Linux On The Ropes? Analyst Weighs In

Roger KayAs someone who has been covering mobile technology for over a decade, I think I’m pretty qualified in speaking about what’s going on in the notebook marketplace and the challenges Linux faces in going mainstream. But it also never hurts to get a second opinion. Today I had a chance to pick the brains of two esteemed analysts: Roger Kay, founder and president of Endpoint Technologies, and Stephen Baker, vice president of industry analysis for The NPD Group. First, here’s what Roger had to say. Do you agree? What does Best Buy’s decision to carry the Windows XP version of the Eee PC over the Linux version say about the mainstream marketability of Linux? Roger Kay: Best Buy is a big distributor and they made the call that XP was a better platform. Some of the costs associated with Linux aren’t all that evident up front. You have to pay $50 bucks for an XP OS, versus nothing at all for a Linux. But typically Linux comes with some sort of cost maintenance and there is some way you have to pay for it. The cost comparison isn’t as simple as free versus paid. But I think Linux’s opportunity is growing right now. Let’s call it a setback now for them. Best Buy will reevaluate that decision next season. I don’t think it says anything about the future of Linux. Do you think Microsoft took a hit for the licensing fee in order to get on the Eee PC? RK: They have done that in the past. They have a history of doing aggressive pricing actions to get business they don’t want to lose. It’s fair to say Linux is in Microsoft’s crosshairs. They are very concerned about losing strategic business over time. If Linux got a consumer-level platform into retail, that would represent a big win for Linux and a big loss for Microsoft. [Microsoft] wants to make sure that doesn’t happen. Do you think Windows, whether it’s XP or Vista, is the right solution for Netbooks? RK: Vista is way too heavy and is not appropriate for these low-end consumer PCs. So Vista is really off the table. XP is an extremely stable platform and works pretty well and is very familiar to lots of different people, so it has the benefit there. I think the package that ASUS put together with Linux was pretty compelling. I wouldn’t make a call, one versus the other. Linux is very small, efficient, and stable. And as long as you provide a big button interface, there is no reason why not. I think there are a lot of people who are used to Windows who will say, “There are lots of things I can’t do on this [Linux] platform.” So I think there is that flexibility there. I think Best Buy may have seen a sticking point on that lack of flexibility. Linux is flexible for people that know how to work with Linux, but that isn’t necessarily the target audience of people who shop at Best Buy. Do you think Linux has a shot at gaining momentum? RK: I think in the mobile Internet device category, especially in what Intel calls low-cost Intel architecture (LCIA), which is the Diamondville version of the Atom chip, that they have made it clear that it should be running Linux platforms or potentially some form of embedded Windows. They are looking for a very tight operating environment for that platform. Speaking of Linux and all the different flavors, which one do you think will be the frontrunner? And does there need to be one? RK: I can’t really make that call. From a marketing perspective it’s always better to have a clear leader.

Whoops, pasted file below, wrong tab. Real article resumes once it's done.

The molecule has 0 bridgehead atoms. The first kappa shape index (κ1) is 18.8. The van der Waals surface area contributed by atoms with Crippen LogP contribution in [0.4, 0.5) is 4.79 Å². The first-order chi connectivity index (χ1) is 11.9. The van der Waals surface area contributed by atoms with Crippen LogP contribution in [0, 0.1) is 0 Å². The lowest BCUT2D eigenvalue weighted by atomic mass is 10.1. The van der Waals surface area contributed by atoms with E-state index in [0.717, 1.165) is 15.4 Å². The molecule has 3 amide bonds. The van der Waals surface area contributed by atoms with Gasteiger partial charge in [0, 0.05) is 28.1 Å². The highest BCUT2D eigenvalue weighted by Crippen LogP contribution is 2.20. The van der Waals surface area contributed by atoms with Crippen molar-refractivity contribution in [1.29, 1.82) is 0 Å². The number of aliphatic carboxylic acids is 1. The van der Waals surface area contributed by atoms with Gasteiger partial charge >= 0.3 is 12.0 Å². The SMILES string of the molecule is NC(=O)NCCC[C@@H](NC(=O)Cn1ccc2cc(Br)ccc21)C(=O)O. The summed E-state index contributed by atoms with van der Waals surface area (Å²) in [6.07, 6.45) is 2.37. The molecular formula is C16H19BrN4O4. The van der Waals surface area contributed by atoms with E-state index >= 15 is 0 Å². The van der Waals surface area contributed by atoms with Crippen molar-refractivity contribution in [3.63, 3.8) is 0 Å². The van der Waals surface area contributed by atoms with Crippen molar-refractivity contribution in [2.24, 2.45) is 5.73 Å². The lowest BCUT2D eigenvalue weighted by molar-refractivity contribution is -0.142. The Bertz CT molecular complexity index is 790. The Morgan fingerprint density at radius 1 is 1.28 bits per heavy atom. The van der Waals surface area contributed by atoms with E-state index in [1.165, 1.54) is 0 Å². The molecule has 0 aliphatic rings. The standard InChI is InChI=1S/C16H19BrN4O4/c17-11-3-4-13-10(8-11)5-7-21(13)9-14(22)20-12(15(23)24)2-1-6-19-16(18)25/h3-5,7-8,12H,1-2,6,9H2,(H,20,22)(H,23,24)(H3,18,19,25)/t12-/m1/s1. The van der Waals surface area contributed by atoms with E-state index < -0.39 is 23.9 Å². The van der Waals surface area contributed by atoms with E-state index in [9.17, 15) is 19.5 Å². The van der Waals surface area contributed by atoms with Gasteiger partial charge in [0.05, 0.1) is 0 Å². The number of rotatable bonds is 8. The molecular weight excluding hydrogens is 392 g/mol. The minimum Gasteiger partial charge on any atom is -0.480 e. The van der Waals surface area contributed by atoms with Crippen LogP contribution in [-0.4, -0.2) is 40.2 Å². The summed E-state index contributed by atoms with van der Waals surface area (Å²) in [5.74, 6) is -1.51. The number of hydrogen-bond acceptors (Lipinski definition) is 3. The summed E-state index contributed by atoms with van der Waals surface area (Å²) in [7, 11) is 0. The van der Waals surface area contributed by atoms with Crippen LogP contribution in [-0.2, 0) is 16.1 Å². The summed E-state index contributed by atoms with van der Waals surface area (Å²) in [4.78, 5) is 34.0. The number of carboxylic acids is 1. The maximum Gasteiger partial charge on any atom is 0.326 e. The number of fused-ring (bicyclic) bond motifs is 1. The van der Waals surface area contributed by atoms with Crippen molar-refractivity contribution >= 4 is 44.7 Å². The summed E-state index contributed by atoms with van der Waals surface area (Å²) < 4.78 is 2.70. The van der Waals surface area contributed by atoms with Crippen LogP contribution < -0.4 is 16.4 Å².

Mark Spoonauer
Mark Spoonauer
Responsible for the editorial vision for Laptop Mag and Tom's Guide, Mark Spoonauer has been Editor in Chief of LAPTOP since 2003 and has covered technology for nearly 15 years. Mark speaks at key tech industry events and makes regular media appearances on CNBC, Fox and CNN. Mark was previously reviews editor at Mobile Computing, and his work has appeared in Wired, Popular Science and Inc.
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  1. Ralph Says: